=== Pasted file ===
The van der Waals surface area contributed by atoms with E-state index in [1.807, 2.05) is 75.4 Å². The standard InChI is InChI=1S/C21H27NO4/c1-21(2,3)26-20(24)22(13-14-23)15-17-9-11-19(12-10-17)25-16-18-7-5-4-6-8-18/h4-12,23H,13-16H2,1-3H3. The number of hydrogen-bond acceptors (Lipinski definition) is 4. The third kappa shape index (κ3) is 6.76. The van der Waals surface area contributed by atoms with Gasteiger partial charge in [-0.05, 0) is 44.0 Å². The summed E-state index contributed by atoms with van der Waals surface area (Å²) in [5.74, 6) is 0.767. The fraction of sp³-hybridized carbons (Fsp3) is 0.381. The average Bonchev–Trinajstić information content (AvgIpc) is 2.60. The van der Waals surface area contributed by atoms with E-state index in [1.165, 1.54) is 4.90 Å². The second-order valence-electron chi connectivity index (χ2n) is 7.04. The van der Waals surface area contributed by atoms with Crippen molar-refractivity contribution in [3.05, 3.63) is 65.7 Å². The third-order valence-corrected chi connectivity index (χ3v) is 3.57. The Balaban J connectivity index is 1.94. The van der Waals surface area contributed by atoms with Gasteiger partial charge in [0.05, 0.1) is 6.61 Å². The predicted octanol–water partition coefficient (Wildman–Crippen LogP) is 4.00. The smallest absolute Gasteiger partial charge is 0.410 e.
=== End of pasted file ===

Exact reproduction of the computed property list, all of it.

The van der Waals surface area contributed by atoms with E-state index in [1.807, 2.05) is 75.4 Å². The standard InChI is InChI=1S/C21H27NO4/c1-21(2,3)26-20(24)22(13-14-23)15-17-9-11-19(12-10-17)25-16-18-7-5-4-6-8-18/h4-12,23H,13-16H2,1-3H3. The number of hydrogen-bond acceptors (Lipinski definition) is 4. The third kappa shape index (κ3) is 6.76. The van der Waals surface area contributed by atoms with Gasteiger partial charge in [-0.05, 0) is 44.0 Å². The summed E-state index contributed by atoms with van der Waals surface area (Å²) in [5.74, 6) is 0.767. The fraction of sp³-hybridized carbons (Fsp3) is 0.381. The average Bonchev–Trinajstić information content (AvgIpc) is 2.60. The van der Waals surface area contributed by atoms with E-state index in [1.165, 1.54) is 4.90 Å². The second-order valence-electron chi connectivity index (χ2n) is 7.04. The van der Waals surface area contributed by atoms with Crippen molar-refractivity contribution in [3.05, 3.63) is 65.7 Å². The third-order valence-corrected chi connectivity index (χ3v) is 3.57. The Balaban J connectivity index is 1.94. The van der Waals surface area contributed by atoms with Gasteiger partial charge in [0.05, 0.1) is 6.61 Å². The predicted octanol–water partition coefficient (Wildman–Crippen LogP) is 4.00. The smallest absolute Gasteiger partial charge is 0.410 e.